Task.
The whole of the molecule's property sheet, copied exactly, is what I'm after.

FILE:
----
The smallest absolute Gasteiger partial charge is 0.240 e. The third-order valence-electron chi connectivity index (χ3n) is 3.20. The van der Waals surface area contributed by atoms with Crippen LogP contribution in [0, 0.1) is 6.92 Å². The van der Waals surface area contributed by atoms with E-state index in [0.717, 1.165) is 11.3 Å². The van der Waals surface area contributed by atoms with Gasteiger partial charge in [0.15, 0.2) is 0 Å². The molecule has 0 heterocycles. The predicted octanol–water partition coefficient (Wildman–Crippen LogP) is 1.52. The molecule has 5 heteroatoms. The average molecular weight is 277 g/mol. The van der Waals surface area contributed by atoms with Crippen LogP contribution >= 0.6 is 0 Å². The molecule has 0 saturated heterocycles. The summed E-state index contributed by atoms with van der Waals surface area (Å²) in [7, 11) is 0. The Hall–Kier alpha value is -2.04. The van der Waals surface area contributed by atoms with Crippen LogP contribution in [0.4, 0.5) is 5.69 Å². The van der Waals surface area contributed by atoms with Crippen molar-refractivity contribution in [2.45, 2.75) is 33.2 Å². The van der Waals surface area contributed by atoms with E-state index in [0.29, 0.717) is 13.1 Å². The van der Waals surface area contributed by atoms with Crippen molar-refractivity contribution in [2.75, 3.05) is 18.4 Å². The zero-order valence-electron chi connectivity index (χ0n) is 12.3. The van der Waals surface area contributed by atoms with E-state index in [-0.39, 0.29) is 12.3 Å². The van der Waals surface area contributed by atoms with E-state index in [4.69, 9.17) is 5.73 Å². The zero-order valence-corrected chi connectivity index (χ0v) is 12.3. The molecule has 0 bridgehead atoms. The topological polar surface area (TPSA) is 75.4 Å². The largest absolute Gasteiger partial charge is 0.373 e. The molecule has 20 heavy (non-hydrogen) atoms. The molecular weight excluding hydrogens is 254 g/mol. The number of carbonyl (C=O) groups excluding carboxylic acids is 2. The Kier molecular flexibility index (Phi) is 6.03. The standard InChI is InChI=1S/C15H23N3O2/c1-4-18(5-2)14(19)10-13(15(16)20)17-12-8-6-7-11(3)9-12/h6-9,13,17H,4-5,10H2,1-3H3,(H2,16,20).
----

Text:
The smallest absolute Gasteiger partial charge is 0.240 e. The third-order valence-electron chi connectivity index (χ3n) is 3.20. The van der Waals surface area contributed by atoms with Crippen LogP contribution in [0, 0.1) is 6.92 Å². The van der Waals surface area contributed by atoms with E-state index in [0.717, 1.165) is 11.3 Å². The van der Waals surface area contributed by atoms with Gasteiger partial charge in [0.15, 0.2) is 0 Å². The molecule has 0 heterocycles. The predicted octanol–water partition coefficient (Wildman–Crippen LogP) is 1.52. The molecule has 5 heteroatoms. The average molecular weight is 277 g/mol. The van der Waals surface area contributed by atoms with Crippen LogP contribution >= 0.6 is 0 Å². The molecule has 0 saturated heterocycles. The summed E-state index contributed by atoms with van der Waals surface area (Å²) in [7, 11) is 0. The Hall–Kier alpha value is -2.04. The van der Waals surface area contributed by atoms with Crippen LogP contribution in [0.4, 0.5) is 5.69 Å². The van der Waals surface area contributed by atoms with Crippen molar-refractivity contribution in [2.45, 2.75) is 33.2 Å². The van der Waals surface area contributed by atoms with E-state index in [0.29, 0.717) is 13.1 Å². The van der Waals surface area contributed by atoms with Crippen molar-refractivity contribution in [2.75, 3.05) is 18.4 Å². The zero-order valence-electron chi connectivity index (χ0n) is 12.3. The van der Waals surface area contributed by atoms with E-state index in [-0.39, 0.29) is 12.3 Å². The van der Waals surface area contributed by atoms with E-state index in [4.69, 9.17) is 5.73 Å². The zero-order valence-corrected chi connectivity index (χ0v) is 12.3. The molecule has 0 bridgehead atoms. The topological polar surface area (TPSA) is 75.4 Å². The largest absolute Gasteiger partial charge is 0.373 e. The molecule has 20 heavy (non-hydrogen) atoms. The molecular weight excluding hydrogens is 254 g/mol. The number of carbonyl (C=O) groups excluding carboxylic acids is 2. The Kier molecular flexibility index (Phi) is 6.03. The standard InChI is InChI=1S/C15H23N3O2/c1-4-18(5-2)14(19)10-13(15(16)20)17-12-8-6-7-11(3)9-12/h6-9,13,17H,4-5,10H2,1-3H3,(H2,16,20).